1. Flyers Make Splash By Acquiring Pronger
Sure, the Islanders, Lightning and Avalanche took huge steps to improve their floundering teams by drafting John Tavares, Victor Hedman and Matt Duchene with the first three picks in the 2009 NHL Entry Draft in Montreal this weekend. However, much of their thunder was stolen by the Philadelphia Flyers, who made an even bigger splash by acquiring stalwart defenseman Chris Pronger from the Anaheim Ducks on Friday night for a veritable boatload of players and picks.
The deal breaks down as follows: the Flyers get the 34-year-old Pronger and 25-year-old minor league forward Ryan Dingle; the Ducks get 25-year-old three-time 20-goal scorer Joffrey Lupul, 19-year-old defenseman Luca Sbisa, the Flyers’ first round pick in 2009 (later traded to Columbus) and their first round pick in the 2010 draft. Trading Pronger became a necessity for the Ducks when they recently received word from captain Scott Niedermayer that he wishes to return for the 2009-2010 season. Keeping both Pronger and Niedermayer would have been nearly impossible for the Ducks considering their cap situation. However, the team had already done a good job preparing for this likelihood by acquiring defensemen Ryan Whitney and James Wisniewski in midseason deals.
Pronger, who has one year remaining on his contract, represents a hefty cap hit of $6.25 million this season. With that in mind, the value Anaheim received for Pronger is rather impressive. Lupul, who began his career in Anaheim before being traded to the Oilers for Pronger in 2006, has twice scored 50 or more points in his five full NHL seasons. His Goal Versus Threshold (GVT) was 7.2 last season, good for the eighth spot on the Flyers. Sbisa, selected by Philly with the 19th overall pick in last year’s draft, is widely considered to be a blue chip defensive prospect. The teenager played 39 games with the Flyers last year, notching seven points and a -6 rating.
In Pronger, the Flyers get a former Hart and Norris Trophy winner who scored 11 goals and 48 points last season. Considered to be one of the elite defensemen in the NHL, Pronger’s rather low point total and GVT of 9.1 may represent a down season in 2008-2009, but his defensive value rating of 3.7 was still tops on the Anaheim roster. Ironically, by acquiring the native of Dryden, Ontario it is the Flyers who are now in a precarious cap situation. According to Sam Carchidi of the Philadelphia Inquirer, the Flyers are now a mere $5 million under the 2009-2010 cap figure of $56.8 million with several pieces left to add. Therefore, another move may be forthcoming in the City of Brotherly Love. Regardless of any additional moves by the Flyers this offseason, Carchidi reports that both GM Paul Homgren and Pronger are willing to discuss a long-term deal to keep the bruiser in Philly.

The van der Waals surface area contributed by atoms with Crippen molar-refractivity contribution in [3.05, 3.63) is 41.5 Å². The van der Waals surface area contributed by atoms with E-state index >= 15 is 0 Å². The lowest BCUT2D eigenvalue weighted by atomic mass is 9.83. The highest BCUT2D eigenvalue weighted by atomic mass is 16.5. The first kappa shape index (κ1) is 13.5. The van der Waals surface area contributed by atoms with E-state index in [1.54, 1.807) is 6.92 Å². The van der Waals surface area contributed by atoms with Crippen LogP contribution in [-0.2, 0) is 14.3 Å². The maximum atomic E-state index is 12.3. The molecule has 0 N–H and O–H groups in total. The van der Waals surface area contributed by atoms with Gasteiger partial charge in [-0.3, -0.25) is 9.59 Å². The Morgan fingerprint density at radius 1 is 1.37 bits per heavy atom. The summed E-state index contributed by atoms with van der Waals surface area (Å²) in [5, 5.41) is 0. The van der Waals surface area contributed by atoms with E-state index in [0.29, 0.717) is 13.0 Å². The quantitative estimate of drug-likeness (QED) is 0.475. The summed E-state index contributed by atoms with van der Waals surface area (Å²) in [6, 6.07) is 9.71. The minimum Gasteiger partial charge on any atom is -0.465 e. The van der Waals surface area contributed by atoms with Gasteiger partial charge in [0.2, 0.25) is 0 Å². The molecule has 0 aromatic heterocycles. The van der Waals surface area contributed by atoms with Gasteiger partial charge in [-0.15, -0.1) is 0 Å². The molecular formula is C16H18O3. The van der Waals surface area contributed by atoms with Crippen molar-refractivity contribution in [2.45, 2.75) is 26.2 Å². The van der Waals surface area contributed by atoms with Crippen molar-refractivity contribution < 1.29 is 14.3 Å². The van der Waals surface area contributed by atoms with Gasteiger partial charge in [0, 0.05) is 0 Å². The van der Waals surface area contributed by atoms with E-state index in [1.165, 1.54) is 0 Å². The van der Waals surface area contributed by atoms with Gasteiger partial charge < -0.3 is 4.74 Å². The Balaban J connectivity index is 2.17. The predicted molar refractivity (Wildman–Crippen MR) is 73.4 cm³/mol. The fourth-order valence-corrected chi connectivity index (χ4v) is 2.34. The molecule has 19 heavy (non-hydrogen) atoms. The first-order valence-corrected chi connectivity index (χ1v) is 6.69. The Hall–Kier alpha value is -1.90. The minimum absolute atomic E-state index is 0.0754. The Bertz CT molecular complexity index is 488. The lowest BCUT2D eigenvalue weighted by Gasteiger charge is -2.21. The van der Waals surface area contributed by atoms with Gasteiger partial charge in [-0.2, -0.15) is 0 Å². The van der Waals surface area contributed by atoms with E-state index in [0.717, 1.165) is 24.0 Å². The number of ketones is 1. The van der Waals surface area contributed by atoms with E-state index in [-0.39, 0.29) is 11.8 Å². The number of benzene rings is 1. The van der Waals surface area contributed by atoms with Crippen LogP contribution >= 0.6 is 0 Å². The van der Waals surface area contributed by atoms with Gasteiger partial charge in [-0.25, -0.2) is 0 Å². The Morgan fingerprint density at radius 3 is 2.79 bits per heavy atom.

2. Kessel For Kaberle Trade Discussed
In what would have been a very intriguing trade, the Toronto Maple Leafs and Boston Bruins were reportedly close to a deal on Friday that would have sent sniping forward Phil Kessel to the Leafs for puck-moving defenseman Tomas Kaberle.
TSN reports that the Bruins were willing to part with Kessel, who tallied 36 goals and 60 points in 70 games last season, for Kaberle and the Leafs’ first round draft choice (7th overall). However, in an apparent miscommunication, the Leafs believed they would receive Kessel and a significant draft choice for Kaberle alone. The two sides were unable to sort out the ancillary components of the deal and it subsequently fell apart. Setting aside the Abbott and Costello comedy routine between Leafs GM Brian Burke and Bruins GM Peter Chiarelli for a minute, a closer look at this potential trade makes one wonder why the Bruins were ever so interested in making it.
The 31-year-old Kaberle, while signed through the 2010-2011 season at a reasonable cap figure of $4.25 million, has seen his point totals decline each of the last four seasons. Coming off a career high of 67 points in 2005-2006, Kaberle has posted totals of 58 (74 games), 53 (82 games) and 31 (57 games) since. His GVT last season was a mere 4.9, good for only 10th spot on the Leafs’ roster and third among Leafs’ defensemen. Kaberle has never been known as a physical defender, and his infuriating hesitancy to pull the trigger from the point has led to a popular joke among Leafs fans that his contract includes a “no-shoot” clause.